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DEAD BITE belongs to a very small sub-subset of Asian horror
in which rock/pop bands play themselves and fight zombies. If you liked WILD
ZERO, chances are you’ll enjoy this one too.
Not only does Thai hiphop group Gancore Club star in DEAD
BITE (making its international premiere tonight and also playing Wednesday at
the New York Asian Film Festival), their
lead singer Joey Boy directed and co-scripted too. We first meet him on screen
via a framing device in which he’s trapped in a dark, confined, slimy place,
explaining his plight to a wrong-number caller on his cell phone. Flash back to
assorted band shenanigans (presented, like a good deal of what follows, as
camcorder footage), before the Gancore boys are offered another gig on an
island off the Thai coast. They’re at first reluctant, but are quickly
convinced to make the trip by the promise of…“bikinis!!!” And so it comes to
pass, as a bevy of hot girls—the most prominent of whom is named
“Bowling”—joins Gancore and their entourage, modeling an assortment of skimpy
swimsuits. Exploitation fans shouldn’t get their hopes up for more skin than
that, though; DEAD BITE’s sex content is largely tease.
The horror element is more aggressive, and it begins not
long after Gancore Club and co. have come ashore on Mermaid Island, where
numerous boats are rumored to have disappeared. They find out why when they’re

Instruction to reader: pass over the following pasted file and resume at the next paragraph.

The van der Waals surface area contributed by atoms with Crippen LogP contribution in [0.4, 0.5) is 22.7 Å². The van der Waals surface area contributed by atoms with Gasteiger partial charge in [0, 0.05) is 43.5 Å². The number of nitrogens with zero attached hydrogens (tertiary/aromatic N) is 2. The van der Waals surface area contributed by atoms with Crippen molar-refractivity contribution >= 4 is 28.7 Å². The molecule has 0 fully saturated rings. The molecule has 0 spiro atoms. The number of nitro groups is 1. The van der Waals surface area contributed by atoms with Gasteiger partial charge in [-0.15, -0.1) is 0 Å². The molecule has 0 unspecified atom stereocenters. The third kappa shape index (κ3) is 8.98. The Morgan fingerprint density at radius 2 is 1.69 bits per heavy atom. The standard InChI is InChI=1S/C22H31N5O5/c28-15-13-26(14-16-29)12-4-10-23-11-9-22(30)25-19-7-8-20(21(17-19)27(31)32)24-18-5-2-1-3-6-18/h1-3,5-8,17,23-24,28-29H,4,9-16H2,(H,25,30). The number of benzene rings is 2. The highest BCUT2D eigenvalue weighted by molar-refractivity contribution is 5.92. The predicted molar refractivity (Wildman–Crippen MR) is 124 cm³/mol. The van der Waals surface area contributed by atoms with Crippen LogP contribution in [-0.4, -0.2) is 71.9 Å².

attacked on the beach from both sides: hatchet- and hammer-wielding savages
charge at them from the forest, while strange undead creatures arise from the
water to take bites out of them. To this point, DEAD BITE has been a
loose-limbed, at least partially improvised-seeming romp, but this lengthy
scene is quite well-staged by its neophyte director, who ups its dramatic
impact by having a sudden storm blow in (a gambit he uses during the climactic
action as well). By an extraordinary coincidence, only the key members of
Gancore Club survive to flee to a mountaintop, and try to figure out how to
survive and make it to safety.
Zombie fans may also be a little disappointed by what
follows, since the ghouls figure less into the plot than do the vicious
natives, who worship a mermaid goddess. DEAD BITE turns out to be a more
disciplined movie than one might expect; rather than anything-goes craziness
throughout, it attempts to develop an actual plot, complete with backstory
explained by flashbacks and the arrival of a couple of additional characters.
There are plenty of goofy moments and one-liners (some of them pretty funny)
throughout, including several self-referential quips such as “That’s like
B-grade horror movies,” but also a number of scenes that are played
straight-faced, as when the survivors take turns taping farewell messages to
their loved ones.
A tone of solemnity is never allowed to hold for long, of
course, before someone’s tripping on magic mushrooms or being threatened with
death. And getting back to the zombie thing: The undead have become such a
familiar, consistent presence in international genre cinema that DEAD BITE
deserves some credit from sidelining them a bit and trying something a little
different. It’s not a transcendently outrageous experience like WILD ZERO (or
RAW FORCE, with which it shares some basic similarities), but DEAD BITE is
worth a look for the midnight-movie-inclined; having viewed it on a screener, I
can say that you can easily add half a skull to the rating below if you see it
with an enthusiastic theatrical crowd. And it merges the pop-music and horror
genres successfully enough to make one wonder why nobody’s tried such a thing
in America. When are we going to get to watch, say, One Direction get attacked
by the living dead?
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